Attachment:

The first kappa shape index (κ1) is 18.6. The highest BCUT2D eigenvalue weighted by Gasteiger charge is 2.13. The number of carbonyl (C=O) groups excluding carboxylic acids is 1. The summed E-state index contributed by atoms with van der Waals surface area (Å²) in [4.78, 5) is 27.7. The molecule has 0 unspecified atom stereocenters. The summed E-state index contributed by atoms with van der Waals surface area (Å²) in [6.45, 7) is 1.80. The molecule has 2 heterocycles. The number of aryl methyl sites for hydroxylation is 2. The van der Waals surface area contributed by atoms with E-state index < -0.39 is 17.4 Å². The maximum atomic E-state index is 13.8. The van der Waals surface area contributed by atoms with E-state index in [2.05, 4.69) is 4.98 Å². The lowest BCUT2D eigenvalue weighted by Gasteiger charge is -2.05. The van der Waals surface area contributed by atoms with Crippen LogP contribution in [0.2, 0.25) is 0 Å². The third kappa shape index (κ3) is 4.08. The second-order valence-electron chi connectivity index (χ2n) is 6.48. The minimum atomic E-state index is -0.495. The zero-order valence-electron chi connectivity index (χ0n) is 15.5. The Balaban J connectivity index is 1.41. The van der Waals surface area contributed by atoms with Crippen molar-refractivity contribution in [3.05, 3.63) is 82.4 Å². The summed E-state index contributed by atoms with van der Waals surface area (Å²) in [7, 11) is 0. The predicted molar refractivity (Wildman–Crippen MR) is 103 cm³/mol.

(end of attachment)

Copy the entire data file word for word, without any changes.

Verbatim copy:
The first kappa shape index (κ1) is 18.6. The highest BCUT2D eigenvalue weighted by Gasteiger charge is 2.13. The number of carbonyl (C=O) groups excluding carboxylic acids is 1. The summed E-state index contributed by atoms with van der Waals surface area (Å²) in [4.78, 5) is 27.7. The molecule has 0 unspecified atom stereocenters. The summed E-state index contributed by atoms with van der Waals surface area (Å²) in [6.45, 7) is 1.80. The molecule has 2 heterocycles. The number of aryl methyl sites for hydroxylation is 2. The van der Waals surface area contributed by atoms with E-state index < -0.39 is 17.4 Å². The maximum atomic E-state index is 13.8. The van der Waals surface area contributed by atoms with E-state index in [2.05, 4.69) is 4.98 Å². The lowest BCUT2D eigenvalue weighted by Gasteiger charge is -2.05. The van der Waals surface area contributed by atoms with Crippen LogP contribution in [0.2, 0.25) is 0 Å². The third kappa shape index (κ3) is 4.08. The second-order valence-electron chi connectivity index (χ2n) is 6.48. The minimum atomic E-state index is -0.495. The zero-order valence-electron chi connectivity index (χ0n) is 15.5. The Balaban J connectivity index is 1.41. The van der Waals surface area contributed by atoms with Crippen molar-refractivity contribution in [3.05, 3.63) is 82.4 Å². The summed E-state index contributed by atoms with van der Waals surface area (Å²) in [7, 11) is 0. The predicted molar refractivity (Wildman–Crippen MR) is 103 cm³/mol.